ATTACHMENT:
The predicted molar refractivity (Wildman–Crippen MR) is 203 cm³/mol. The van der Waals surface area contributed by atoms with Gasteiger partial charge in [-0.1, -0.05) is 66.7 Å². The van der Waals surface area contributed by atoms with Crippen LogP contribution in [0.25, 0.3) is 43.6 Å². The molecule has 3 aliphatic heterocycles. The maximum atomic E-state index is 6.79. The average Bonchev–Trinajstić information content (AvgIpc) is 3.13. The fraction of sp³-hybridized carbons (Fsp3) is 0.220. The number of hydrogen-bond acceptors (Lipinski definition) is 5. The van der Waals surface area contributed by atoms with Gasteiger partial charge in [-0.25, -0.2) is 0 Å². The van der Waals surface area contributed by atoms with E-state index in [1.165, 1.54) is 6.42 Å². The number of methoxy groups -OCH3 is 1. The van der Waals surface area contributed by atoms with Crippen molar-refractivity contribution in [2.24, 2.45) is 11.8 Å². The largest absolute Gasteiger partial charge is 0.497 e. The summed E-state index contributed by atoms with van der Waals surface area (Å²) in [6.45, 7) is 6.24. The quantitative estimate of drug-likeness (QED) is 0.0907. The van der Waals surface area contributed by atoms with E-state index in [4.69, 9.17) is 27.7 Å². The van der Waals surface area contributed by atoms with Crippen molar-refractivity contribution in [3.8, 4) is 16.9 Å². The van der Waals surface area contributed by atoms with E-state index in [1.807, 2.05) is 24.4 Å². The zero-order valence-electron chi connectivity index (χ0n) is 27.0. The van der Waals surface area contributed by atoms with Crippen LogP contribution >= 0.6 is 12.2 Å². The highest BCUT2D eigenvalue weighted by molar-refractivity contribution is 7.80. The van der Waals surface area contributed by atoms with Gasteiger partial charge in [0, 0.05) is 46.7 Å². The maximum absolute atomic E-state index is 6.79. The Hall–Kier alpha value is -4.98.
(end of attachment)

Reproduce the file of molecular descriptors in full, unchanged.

The predicted molar refractivity (Wildman–Crippen MR) is 203 cm³/mol. The van der Waals surface area contributed by atoms with Gasteiger partial charge in [-0.1, -0.05) is 66.7 Å². The van der Waals surface area contributed by atoms with Crippen LogP contribution in [0.25, 0.3) is 43.6 Å². The molecule has 3 aliphatic heterocycles. The maximum atomic E-state index is 6.79. The average Bonchev–Trinajstić information content (AvgIpc) is 3.13. The fraction of sp³-hybridized carbons (Fsp3) is 0.220. The number of hydrogen-bond acceptors (Lipinski definition) is 5. The van der Waals surface area contributed by atoms with Gasteiger partial charge in [-0.25, -0.2) is 0 Å². The van der Waals surface area contributed by atoms with E-state index in [1.165, 1.54) is 6.42 Å². The number of methoxy groups -OCH3 is 1. The van der Waals surface area contributed by atoms with Crippen molar-refractivity contribution in [2.24, 2.45) is 11.8 Å². The largest absolute Gasteiger partial charge is 0.497 e. The summed E-state index contributed by atoms with van der Waals surface area (Å²) in [6.45, 7) is 6.24. The quantitative estimate of drug-likeness (QED) is 0.0907. The van der Waals surface area contributed by atoms with E-state index in [4.69, 9.17) is 27.7 Å². The van der Waals surface area contributed by atoms with Crippen molar-refractivity contribution in [3.8, 4) is 16.9 Å². The van der Waals surface area contributed by atoms with E-state index in [1.807, 2.05) is 24.4 Å². The zero-order valence-electron chi connectivity index (χ0n) is 27.0. The van der Waals surface area contributed by atoms with Crippen LogP contribution >= 0.6 is 12.2 Å². The highest BCUT2D eigenvalue weighted by molar-refractivity contribution is 7.80. The van der Waals surface area contributed by atoms with Gasteiger partial charge in [0, 0.05) is 46.7 Å². The maximum absolute atomic E-state index is 6.79. The Hall–Kier alpha value is -4.98.